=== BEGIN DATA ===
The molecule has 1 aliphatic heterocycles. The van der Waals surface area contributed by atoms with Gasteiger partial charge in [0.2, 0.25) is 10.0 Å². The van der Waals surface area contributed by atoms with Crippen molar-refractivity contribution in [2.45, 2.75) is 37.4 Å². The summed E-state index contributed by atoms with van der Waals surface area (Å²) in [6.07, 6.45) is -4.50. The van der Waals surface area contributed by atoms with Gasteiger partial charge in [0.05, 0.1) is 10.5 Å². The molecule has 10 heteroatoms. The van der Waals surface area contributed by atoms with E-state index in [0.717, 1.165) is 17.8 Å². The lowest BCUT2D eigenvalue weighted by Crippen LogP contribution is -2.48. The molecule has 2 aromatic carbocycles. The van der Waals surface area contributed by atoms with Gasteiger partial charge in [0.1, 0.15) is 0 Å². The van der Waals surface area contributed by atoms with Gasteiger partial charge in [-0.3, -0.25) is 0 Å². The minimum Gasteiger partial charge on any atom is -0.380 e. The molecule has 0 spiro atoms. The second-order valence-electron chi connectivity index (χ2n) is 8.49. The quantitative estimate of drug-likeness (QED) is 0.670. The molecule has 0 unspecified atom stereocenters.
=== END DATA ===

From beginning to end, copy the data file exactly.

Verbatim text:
The molecule has 1 aliphatic heterocycles. The van der Waals surface area contributed by atoms with Gasteiger partial charge in [0.2, 0.25) is 10.0 Å². The van der Waals surface area contributed by atoms with Crippen molar-refractivity contribution in [2.45, 2.75) is 37.4 Å². The summed E-state index contributed by atoms with van der Waals surface area (Å²) in [6.07, 6.45) is -4.50. The van der Waals surface area contributed by atoms with Gasteiger partial charge in [0.05, 0.1) is 10.5 Å². The molecule has 10 heteroatoms. The van der Waals surface area contributed by atoms with E-state index in [0.717, 1.165) is 17.8 Å². The lowest BCUT2D eigenvalue weighted by Crippen LogP contribution is -2.48. The molecule has 2 aromatic carbocycles. The van der Waals surface area contributed by atoms with Gasteiger partial charge in [0.1, 0.15) is 0 Å². The van der Waals surface area contributed by atoms with Gasteiger partial charge in [-0.3, -0.25) is 0 Å². The minimum Gasteiger partial charge on any atom is -0.380 e. The molecule has 0 spiro atoms. The second-order valence-electron chi connectivity index (χ2n) is 8.49. The quantitative estimate of drug-likeness (QED) is 0.670. The molecule has 0 unspecified atom stereocenters.